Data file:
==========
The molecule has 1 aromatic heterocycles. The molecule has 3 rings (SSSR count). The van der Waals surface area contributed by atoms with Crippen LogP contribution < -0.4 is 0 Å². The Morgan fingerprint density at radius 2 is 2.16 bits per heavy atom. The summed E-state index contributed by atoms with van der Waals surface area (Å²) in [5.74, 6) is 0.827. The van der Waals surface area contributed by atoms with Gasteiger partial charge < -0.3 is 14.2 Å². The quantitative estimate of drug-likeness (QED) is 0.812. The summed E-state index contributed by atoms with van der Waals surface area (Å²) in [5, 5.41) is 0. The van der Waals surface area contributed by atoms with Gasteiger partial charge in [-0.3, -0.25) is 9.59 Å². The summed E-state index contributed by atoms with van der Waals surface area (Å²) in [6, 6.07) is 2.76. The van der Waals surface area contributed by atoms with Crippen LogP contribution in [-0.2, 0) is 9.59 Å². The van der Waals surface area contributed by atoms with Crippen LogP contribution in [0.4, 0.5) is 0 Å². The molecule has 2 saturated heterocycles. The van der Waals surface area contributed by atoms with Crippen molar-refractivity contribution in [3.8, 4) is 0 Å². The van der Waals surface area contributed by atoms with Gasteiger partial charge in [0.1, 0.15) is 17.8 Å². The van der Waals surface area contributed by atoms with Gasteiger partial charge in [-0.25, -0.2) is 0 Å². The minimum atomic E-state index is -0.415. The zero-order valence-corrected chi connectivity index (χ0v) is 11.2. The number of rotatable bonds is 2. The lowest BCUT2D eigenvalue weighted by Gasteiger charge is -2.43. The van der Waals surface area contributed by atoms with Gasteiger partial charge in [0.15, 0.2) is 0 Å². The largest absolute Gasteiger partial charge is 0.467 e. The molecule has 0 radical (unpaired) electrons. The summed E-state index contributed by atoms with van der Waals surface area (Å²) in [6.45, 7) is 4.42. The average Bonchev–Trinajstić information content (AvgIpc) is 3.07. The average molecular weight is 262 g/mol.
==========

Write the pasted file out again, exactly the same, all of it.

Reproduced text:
The molecule has 1 aromatic heterocycles. The molecule has 3 rings (SSSR count). The van der Waals surface area contributed by atoms with Crippen LogP contribution < -0.4 is 0 Å². The Morgan fingerprint density at radius 2 is 2.16 bits per heavy atom. The summed E-state index contributed by atoms with van der Waals surface area (Å²) in [5.74, 6) is 0.827. The van der Waals surface area contributed by atoms with Gasteiger partial charge < -0.3 is 14.2 Å². The quantitative estimate of drug-likeness (QED) is 0.812. The summed E-state index contributed by atoms with van der Waals surface area (Å²) in [5, 5.41) is 0. The van der Waals surface area contributed by atoms with Gasteiger partial charge in [-0.3, -0.25) is 9.59 Å². The summed E-state index contributed by atoms with van der Waals surface area (Å²) in [6, 6.07) is 2.76. The van der Waals surface area contributed by atoms with Crippen LogP contribution in [-0.2, 0) is 9.59 Å². The van der Waals surface area contributed by atoms with Crippen LogP contribution in [0.4, 0.5) is 0 Å². The molecule has 2 saturated heterocycles. The van der Waals surface area contributed by atoms with Crippen molar-refractivity contribution in [3.8, 4) is 0 Å². The van der Waals surface area contributed by atoms with Gasteiger partial charge in [0.1, 0.15) is 17.8 Å². The van der Waals surface area contributed by atoms with Gasteiger partial charge in [-0.25, -0.2) is 0 Å². The minimum atomic E-state index is -0.415. The zero-order valence-corrected chi connectivity index (χ0v) is 11.2. The number of rotatable bonds is 2. The lowest BCUT2D eigenvalue weighted by Gasteiger charge is -2.43. The van der Waals surface area contributed by atoms with Gasteiger partial charge in [0.15, 0.2) is 0 Å². The largest absolute Gasteiger partial charge is 0.467 e. The molecule has 0 radical (unpaired) electrons. The summed E-state index contributed by atoms with van der Waals surface area (Å²) in [6.45, 7) is 4.42. The average Bonchev–Trinajstić information content (AvgIpc) is 3.07. The average molecular weight is 262 g/mol.